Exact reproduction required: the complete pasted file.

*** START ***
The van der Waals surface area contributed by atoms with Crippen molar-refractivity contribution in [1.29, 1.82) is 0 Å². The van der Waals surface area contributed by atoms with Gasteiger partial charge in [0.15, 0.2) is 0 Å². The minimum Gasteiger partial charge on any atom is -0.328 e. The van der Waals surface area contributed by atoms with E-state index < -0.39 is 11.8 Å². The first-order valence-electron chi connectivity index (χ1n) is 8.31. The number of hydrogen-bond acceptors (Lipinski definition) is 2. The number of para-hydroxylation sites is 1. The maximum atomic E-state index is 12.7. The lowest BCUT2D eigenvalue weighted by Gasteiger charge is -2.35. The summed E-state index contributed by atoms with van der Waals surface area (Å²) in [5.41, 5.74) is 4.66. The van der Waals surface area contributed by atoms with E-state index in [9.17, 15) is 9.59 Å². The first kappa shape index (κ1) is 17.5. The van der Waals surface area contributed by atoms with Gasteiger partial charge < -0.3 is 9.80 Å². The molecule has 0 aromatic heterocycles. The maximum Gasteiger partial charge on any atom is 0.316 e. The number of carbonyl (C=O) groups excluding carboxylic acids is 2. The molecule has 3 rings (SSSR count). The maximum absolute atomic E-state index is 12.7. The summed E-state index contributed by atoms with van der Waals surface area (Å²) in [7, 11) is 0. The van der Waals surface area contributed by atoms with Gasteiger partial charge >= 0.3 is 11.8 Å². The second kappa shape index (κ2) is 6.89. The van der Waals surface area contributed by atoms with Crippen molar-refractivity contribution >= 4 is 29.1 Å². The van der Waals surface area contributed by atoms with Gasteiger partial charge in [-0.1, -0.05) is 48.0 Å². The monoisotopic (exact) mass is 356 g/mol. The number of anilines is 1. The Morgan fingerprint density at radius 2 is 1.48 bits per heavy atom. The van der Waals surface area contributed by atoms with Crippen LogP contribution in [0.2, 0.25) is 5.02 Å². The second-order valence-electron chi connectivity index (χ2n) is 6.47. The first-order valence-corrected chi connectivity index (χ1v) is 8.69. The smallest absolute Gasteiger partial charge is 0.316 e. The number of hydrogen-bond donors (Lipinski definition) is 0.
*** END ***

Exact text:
The van der Waals surface area contributed by atoms with Crippen molar-refractivity contribution in [1.29, 1.82) is 0 Å². The van der Waals surface area contributed by atoms with Gasteiger partial charge in [0.15, 0.2) is 0 Å². The minimum Gasteiger partial charge on any atom is -0.328 e. The van der Waals surface area contributed by atoms with E-state index < -0.39 is 11.8 Å². The first-order valence-electron chi connectivity index (χ1n) is 8.31. The number of hydrogen-bond acceptors (Lipinski definition) is 2. The number of para-hydroxylation sites is 1. The maximum atomic E-state index is 12.7. The lowest BCUT2D eigenvalue weighted by Gasteiger charge is -2.35. The summed E-state index contributed by atoms with van der Waals surface area (Å²) in [5.41, 5.74) is 4.66. The van der Waals surface area contributed by atoms with E-state index in [9.17, 15) is 9.59 Å². The first kappa shape index (κ1) is 17.5. The van der Waals surface area contributed by atoms with Gasteiger partial charge < -0.3 is 9.80 Å². The molecule has 0 aromatic heterocycles. The maximum Gasteiger partial charge on any atom is 0.316 e. The number of carbonyl (C=O) groups excluding carboxylic acids is 2. The molecule has 3 rings (SSSR count). The maximum absolute atomic E-state index is 12.7. The summed E-state index contributed by atoms with van der Waals surface area (Å²) in [7, 11) is 0. The van der Waals surface area contributed by atoms with Gasteiger partial charge >= 0.3 is 11.8 Å². The second kappa shape index (κ2) is 6.89. The van der Waals surface area contributed by atoms with Crippen molar-refractivity contribution >= 4 is 29.1 Å². The van der Waals surface area contributed by atoms with Gasteiger partial charge in [-0.1, -0.05) is 48.0 Å². The monoisotopic (exact) mass is 356 g/mol. The number of anilines is 1. The Morgan fingerprint density at radius 2 is 1.48 bits per heavy atom. The van der Waals surface area contributed by atoms with Crippen LogP contribution in [0.2, 0.25) is 5.02 Å². The second-order valence-electron chi connectivity index (χ2n) is 6.47. The first-order valence-corrected chi connectivity index (χ1v) is 8.69. The smallest absolute Gasteiger partial charge is 0.316 e. The number of hydrogen-bond donors (Lipinski definition) is 0.